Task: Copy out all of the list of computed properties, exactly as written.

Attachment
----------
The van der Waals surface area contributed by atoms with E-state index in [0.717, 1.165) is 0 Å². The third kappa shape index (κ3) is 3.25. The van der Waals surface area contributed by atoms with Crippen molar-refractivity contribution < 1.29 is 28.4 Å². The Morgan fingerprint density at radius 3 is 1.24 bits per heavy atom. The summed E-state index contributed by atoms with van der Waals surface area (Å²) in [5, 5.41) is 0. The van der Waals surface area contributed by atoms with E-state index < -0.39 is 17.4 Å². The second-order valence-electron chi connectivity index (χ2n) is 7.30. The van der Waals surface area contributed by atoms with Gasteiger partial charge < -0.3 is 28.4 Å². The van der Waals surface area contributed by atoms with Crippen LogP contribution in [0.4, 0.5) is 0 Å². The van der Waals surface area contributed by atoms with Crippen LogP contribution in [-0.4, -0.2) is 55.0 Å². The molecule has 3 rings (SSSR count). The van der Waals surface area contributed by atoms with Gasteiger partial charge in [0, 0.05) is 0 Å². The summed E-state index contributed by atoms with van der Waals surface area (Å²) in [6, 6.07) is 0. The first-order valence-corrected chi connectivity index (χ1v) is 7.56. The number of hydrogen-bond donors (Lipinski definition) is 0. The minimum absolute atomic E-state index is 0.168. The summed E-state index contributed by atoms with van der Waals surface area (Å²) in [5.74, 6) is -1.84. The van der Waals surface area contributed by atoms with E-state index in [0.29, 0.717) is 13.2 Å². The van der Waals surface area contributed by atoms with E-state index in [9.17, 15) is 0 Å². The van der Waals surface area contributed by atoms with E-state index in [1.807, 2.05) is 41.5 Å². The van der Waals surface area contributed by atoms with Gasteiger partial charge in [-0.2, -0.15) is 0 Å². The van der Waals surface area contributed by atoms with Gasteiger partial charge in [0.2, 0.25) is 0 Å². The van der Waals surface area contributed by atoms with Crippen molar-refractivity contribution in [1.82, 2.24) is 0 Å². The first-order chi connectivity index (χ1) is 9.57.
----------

The van der Waals surface area contributed by atoms with E-state index in [0.717, 1.165) is 0 Å². The third kappa shape index (κ3) is 3.25. The van der Waals surface area contributed by atoms with Crippen molar-refractivity contribution < 1.29 is 28.4 Å². The Morgan fingerprint density at radius 3 is 1.24 bits per heavy atom. The summed E-state index contributed by atoms with van der Waals surface area (Å²) in [5, 5.41) is 0. The van der Waals surface area contributed by atoms with E-state index < -0.39 is 17.4 Å². The second-order valence-electron chi connectivity index (χ2n) is 7.30. The van der Waals surface area contributed by atoms with Gasteiger partial charge < -0.3 is 28.4 Å². The van der Waals surface area contributed by atoms with Crippen LogP contribution in [0.4, 0.5) is 0 Å². The van der Waals surface area contributed by atoms with Crippen LogP contribution in [-0.4, -0.2) is 55.0 Å². The molecule has 3 rings (SSSR count). The van der Waals surface area contributed by atoms with Gasteiger partial charge in [0, 0.05) is 0 Å². The summed E-state index contributed by atoms with van der Waals surface area (Å²) in [6, 6.07) is 0. The first-order valence-corrected chi connectivity index (χ1v) is 7.56. The number of hydrogen-bond donors (Lipinski definition) is 0. The minimum absolute atomic E-state index is 0.168. The summed E-state index contributed by atoms with van der Waals surface area (Å²) in [5.74, 6) is -1.84. The van der Waals surface area contributed by atoms with E-state index in [0.29, 0.717) is 13.2 Å². The van der Waals surface area contributed by atoms with E-state index in [9.17, 15) is 0 Å². The van der Waals surface area contributed by atoms with E-state index in [1.807, 2.05) is 41.5 Å². The van der Waals surface area contributed by atoms with Gasteiger partial charge in [-0.2, -0.15) is 0 Å². The van der Waals surface area contributed by atoms with Gasteiger partial charge in [0.2, 0.25) is 0 Å². The van der Waals surface area contributed by atoms with Crippen molar-refractivity contribution in [1.82, 2.24) is 0 Å². The first-order chi connectivity index (χ1) is 9.57.